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Regrouping in Winter

Blue Goose

The Blue Goose - a favorite neon sign cowboys would try to ride back in the Yellowstone glory days

January has always been a time for me to clean out my desk and my brain as I turn the calendar and make plans for a new year. How timely that the Denver Woman’s Press Club invited Cynthia Morris to coach a group of us through the process of focusing on plans and writing notes to hold ourselves accountable for ideas which will make 2012 Our Best Writing Year Ever. The regrouping, re-evaluating, and re-purposing continues as the calendar begins to fill, and I begin to feel the creative juices flowing once again. Watch for magazine articles, presentations, and inclusion in a history compilation coming up very soon.

In the meantime, the search for fun continues during my quest for ways to reach out and touch Western history. The Western National Stock Show provided a step back into cowboy and cowgirl culture and an up close visit with some of the most beautiful livestock around. It was the perfect time to duck into Denver’s Buckhorn Exchange, established in 1893, for a truly decadent meal and a cold beer. Our heads swiveled to take in all of the artifacts surrounding us from the days when Buffalo Bill elbowed his way to the bar, which, by the way, boasts the #1 liquor license in Colorado. Vegetarians be warned. Animal heads of all sorts cover the walls, gazing with glassy eyes upon diners enjoying carnivorous delicacies from the menu. The third element of historic fun in the dead of Colorado winter can be found at the annual Post Card Show at the Jefferson County Fairgrounds. The search is on for new images for future projects and re-purposed old ones, specifically an e-book from my original self-published book, A Yellowstone Savage. As my mental batteries recharge, everything is reevaluated. Useless baggage be gone as I move forward unencumbered with a new outlook and a clean(er) desk.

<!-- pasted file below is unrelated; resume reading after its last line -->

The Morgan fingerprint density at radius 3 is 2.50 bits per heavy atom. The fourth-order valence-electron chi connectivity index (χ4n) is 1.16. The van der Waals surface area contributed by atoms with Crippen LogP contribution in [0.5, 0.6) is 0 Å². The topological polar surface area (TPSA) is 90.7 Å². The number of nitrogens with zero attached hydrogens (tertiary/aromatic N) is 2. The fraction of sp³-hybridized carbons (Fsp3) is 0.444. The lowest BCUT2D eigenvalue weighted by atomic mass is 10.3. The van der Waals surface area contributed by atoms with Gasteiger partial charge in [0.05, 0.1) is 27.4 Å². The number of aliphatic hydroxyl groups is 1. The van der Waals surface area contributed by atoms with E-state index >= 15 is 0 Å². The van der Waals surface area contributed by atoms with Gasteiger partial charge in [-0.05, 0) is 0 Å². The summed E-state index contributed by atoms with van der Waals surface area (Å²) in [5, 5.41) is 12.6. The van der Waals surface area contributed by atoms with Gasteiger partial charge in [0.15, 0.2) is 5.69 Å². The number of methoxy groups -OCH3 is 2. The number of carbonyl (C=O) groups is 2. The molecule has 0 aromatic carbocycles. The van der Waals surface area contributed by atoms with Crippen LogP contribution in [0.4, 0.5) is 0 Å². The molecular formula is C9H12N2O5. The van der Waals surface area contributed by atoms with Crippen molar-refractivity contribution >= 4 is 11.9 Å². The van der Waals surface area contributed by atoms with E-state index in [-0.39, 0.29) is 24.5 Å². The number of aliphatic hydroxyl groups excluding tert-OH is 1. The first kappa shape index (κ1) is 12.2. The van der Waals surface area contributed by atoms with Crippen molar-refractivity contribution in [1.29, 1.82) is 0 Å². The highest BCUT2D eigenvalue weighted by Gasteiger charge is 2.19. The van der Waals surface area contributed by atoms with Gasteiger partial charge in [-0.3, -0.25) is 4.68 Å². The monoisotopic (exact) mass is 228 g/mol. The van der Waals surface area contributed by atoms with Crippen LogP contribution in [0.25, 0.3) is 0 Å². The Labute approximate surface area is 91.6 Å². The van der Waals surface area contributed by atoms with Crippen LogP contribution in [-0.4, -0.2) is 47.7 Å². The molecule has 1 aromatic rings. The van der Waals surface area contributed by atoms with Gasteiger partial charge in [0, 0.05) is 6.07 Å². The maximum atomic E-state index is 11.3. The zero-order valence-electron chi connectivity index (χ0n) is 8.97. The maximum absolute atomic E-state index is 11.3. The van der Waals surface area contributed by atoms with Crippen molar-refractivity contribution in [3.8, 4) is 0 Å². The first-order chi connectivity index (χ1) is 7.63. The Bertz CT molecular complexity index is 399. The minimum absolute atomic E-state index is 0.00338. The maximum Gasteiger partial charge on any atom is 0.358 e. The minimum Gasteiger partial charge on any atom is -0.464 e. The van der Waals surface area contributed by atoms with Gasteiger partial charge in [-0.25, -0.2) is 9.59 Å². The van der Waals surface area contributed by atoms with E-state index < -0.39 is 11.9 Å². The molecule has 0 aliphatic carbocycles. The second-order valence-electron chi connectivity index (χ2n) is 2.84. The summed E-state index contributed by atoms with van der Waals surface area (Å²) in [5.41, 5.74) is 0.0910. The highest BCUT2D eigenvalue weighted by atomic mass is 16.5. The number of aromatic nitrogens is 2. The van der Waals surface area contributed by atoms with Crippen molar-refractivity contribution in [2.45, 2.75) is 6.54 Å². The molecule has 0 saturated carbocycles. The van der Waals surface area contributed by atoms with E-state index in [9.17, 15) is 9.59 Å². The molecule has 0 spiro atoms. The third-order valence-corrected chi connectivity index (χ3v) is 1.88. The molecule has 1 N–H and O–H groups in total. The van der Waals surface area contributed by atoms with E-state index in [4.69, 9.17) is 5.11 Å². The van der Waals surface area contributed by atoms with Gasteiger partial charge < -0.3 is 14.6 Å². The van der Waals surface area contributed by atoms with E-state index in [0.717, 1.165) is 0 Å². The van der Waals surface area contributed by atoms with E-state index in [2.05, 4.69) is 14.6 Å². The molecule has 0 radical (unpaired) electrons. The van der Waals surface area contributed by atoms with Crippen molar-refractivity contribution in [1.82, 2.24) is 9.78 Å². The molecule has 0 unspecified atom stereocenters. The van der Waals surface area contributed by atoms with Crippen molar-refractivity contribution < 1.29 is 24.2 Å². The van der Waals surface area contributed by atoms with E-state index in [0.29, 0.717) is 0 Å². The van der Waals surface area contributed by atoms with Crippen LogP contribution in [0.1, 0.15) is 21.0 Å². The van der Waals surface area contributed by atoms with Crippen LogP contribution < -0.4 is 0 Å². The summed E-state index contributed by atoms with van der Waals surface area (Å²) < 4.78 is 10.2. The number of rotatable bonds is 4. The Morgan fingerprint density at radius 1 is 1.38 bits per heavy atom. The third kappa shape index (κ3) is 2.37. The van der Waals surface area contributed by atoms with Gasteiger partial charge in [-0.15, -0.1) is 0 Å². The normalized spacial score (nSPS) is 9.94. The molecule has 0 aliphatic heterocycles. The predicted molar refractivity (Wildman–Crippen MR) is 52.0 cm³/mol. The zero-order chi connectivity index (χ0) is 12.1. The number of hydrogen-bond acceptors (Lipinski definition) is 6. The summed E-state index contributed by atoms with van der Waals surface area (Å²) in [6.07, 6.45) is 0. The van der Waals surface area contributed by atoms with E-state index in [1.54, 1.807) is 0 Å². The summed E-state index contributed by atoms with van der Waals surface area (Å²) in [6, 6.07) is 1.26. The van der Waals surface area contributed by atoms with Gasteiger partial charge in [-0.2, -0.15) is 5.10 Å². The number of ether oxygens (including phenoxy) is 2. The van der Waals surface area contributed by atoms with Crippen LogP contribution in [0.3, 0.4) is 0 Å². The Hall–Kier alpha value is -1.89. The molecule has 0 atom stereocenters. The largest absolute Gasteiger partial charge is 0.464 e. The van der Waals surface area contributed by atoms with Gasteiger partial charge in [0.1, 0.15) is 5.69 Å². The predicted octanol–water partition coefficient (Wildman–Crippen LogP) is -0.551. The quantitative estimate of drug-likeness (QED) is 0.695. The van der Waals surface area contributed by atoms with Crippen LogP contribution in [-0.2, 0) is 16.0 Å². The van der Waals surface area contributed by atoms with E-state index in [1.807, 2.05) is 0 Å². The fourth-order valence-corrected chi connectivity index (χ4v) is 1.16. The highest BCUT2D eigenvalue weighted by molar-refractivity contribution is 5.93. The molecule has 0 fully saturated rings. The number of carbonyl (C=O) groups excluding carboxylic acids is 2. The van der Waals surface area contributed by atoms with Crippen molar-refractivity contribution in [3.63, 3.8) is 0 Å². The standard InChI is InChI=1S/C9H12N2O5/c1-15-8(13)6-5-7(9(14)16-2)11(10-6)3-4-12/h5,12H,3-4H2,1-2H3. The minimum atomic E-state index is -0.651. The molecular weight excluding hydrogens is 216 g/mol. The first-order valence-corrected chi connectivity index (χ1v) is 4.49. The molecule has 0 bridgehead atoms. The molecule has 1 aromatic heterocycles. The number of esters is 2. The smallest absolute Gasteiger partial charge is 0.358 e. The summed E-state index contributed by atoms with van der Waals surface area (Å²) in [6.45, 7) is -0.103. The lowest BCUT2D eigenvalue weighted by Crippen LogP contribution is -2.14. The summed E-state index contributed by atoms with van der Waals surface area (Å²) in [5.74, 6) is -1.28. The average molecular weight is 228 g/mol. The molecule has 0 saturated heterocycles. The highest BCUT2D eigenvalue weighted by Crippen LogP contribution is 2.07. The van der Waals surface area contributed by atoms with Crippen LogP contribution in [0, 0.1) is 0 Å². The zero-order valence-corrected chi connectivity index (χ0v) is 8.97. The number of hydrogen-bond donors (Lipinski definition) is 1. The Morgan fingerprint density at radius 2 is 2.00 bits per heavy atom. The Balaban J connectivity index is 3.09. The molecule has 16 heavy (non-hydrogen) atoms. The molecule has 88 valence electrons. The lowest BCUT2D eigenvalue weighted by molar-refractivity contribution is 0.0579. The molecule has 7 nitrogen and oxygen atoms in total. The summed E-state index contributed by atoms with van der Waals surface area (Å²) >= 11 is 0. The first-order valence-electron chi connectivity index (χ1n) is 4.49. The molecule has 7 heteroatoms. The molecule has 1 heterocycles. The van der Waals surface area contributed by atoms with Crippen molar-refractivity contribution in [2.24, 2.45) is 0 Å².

Joyce B. Lohse, 1/20/12
http://www.LohseWorks.com

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Indoor Activities

Minnehaha FallsI’ve always enjoyed January for its fresh start after the holidays, and its sunny crisp weather punctuated by occasional sparkling powdery snow swirling around at the foot of the Rocky Mountains. It is also a good time to enjoy indoor diversions and activities. I don’t know what you might be thinking, but here are some of my favorite January activities.

The Post Card Club had a sale and show this month. My pal Christie and I attended and scored big time. While my friend wheeled and dealed for some historic documents, I found a post card that looked suspiciously like an image by pioneer viewist William E. Hook, although it was not identified as such. Sure enough, when I got home, I was able to match it to an identical image by Hook. It will be a perfect addition to my Pikes Peak History Symposium presentation in June, along with some cabinet cards I purchased. Anxious to learn new information. I quickly discovered that Victorian cabinet cards are original photos mounted on stiff cardboard, about 6″x8″ in size. They can be seen from across the room when propped up on a cabinet, thus the name, cabinet cards.

A few days ago, I was a presenter on a panel about organizing research material at the Columbine Genealogical and Historical Society. I serve on the board of directors, which is a great way to return some support for all they’ve done for me. I learn as much as the audience from participating on such a panel.

Another way to enjoy Western History during the winter months is to visit the library. Not only can you pick up a book about your favorite western subject, (biographies by Joyce Lohse are very good,) but don’t forget to check the video section. We recently watched The Searchers, starring John Wayne, sometimes considered The Duke’s best work. It is certainly a fine production by John Ford, in which the scenery becomes an important element of the film. We passed through Monument Valley, Utah on the way to Arizona a few months back, where this, and many other westerns were filmed. The magnificently stunning landscape has lured many Midwesterners such as ourselves to turn our backs on the cornfield landscape of the heartland and adopt the west as our home.

For viewing this movie on a chilly winter evening, may I suggest pairing it with wine and pizza. Any Oregon pinot noir and Big Bill’s pizza works for me!

Joyce B. Lohse, 1/20/11
http://www.LohseWorks.com

 
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Posted by on January 20, 2011 in Western history, Western Travel

 

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